Organic Polymers

JOHN D.HOFFMAN and ROBERT L.MILLER

Compared to metallurgy and ceramics, the field of organic polymers is new. For example, the now widely used polymer polyethylene was discovered in Britain only a little more than 50 years ago. New polymers continue to be introduced every year at a significant rate, and new applications in both science and commerce inevitably follow. The number of new polymers is sufficient to justify books on the subject.1

This review considers some of the opportunities and challenges related to organic polymers. It not only covers what polymers are but also develops the nature of certain opportunities. Chemical properties and physical properties (which are becoming very important) are illustrated, both in experiment and in theory. Our goal in part is to remove some of the mystique that sometimes surrounds the subject of organic polymers and polymer science and to put these substances in proper perspective in the larger world of materials generally. The need for understanding the processing of polymers is one of the main themes of the review, as is the nature of certain exciting new theoretical developments.

Roles of the molecular theories and of fundamental research are broadly illustrated throughout. The very strong interaction of polymers with other materials and their significant contribution to application technology in other fields are shown. To balance this, instances are mentioned where polymer science and technology owe a debt to other areas of materials research and development, and examples are given where polymers indeed have their limitations. Although this review covers organic polymers, it does not intrude far into the field of biotechnology, which would require a separate review of its own. Emphasis is given to major new trends, such as the use of polymers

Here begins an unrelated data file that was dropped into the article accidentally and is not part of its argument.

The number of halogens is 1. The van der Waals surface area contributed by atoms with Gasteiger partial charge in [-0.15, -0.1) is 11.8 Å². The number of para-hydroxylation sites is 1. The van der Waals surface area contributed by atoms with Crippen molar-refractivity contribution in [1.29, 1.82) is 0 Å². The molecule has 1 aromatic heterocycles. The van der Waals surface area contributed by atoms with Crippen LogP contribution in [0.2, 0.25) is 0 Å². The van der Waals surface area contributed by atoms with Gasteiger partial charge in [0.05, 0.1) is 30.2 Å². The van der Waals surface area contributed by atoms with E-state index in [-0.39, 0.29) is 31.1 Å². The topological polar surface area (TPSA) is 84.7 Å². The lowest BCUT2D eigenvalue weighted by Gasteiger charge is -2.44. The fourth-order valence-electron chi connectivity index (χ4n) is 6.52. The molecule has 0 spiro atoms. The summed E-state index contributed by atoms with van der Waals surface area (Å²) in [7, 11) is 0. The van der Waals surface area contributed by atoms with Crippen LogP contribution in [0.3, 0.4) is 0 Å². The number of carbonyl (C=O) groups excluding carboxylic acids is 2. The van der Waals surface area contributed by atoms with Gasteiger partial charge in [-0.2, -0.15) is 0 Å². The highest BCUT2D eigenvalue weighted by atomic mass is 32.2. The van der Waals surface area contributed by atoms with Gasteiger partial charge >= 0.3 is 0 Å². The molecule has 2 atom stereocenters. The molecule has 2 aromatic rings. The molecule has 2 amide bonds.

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Advancing Materials Research Organic Polymers JOHN D.HOFFMAN and ROBERT L.MILLER Compared to metallurgy and ceramics, the field of organic polymers is new. For example, the now widely used polymer polyethylene was discovered in Britain only a little more than 50 years ago. New polymers continue to be introduced every year at a significant rate, and new applications in both science and commerce inevitably follow. The number of new polymers is sufficient to justify books on the subject.1 This review considers some of the opportunities and challenges related to organic polymers. It not only covers what polymers are but also develops the nature of certain opportunities. Chemical properties and physical properties (which are becoming very important) are illustrated, both in experiment and in theory. Our goal in part is to remove some of the mystique that sometimes surrounds the subject of organic polymers and polymer science and to put these substances in proper perspective in the larger world of materials generally. The need for understanding the processing of polymers is one of the main themes of the review, as is the nature of certain exciting new theoretical developments. Roles of the molecular theories and of fundamental research are broadly illustrated throughout. The very strong interaction of polymers with other materials and their significant contribution to application technology in other fields are shown. To balance this, instances are mentioned where polymer science and technology owe a debt to other areas of materials research and development, and examples are given where polymers indeed have their limitations. Although this review covers organic polymers, it does not intrude far into the field of biotechnology, which would require a separate review of its own. Emphasis is given to major new trends, such as the use of polymers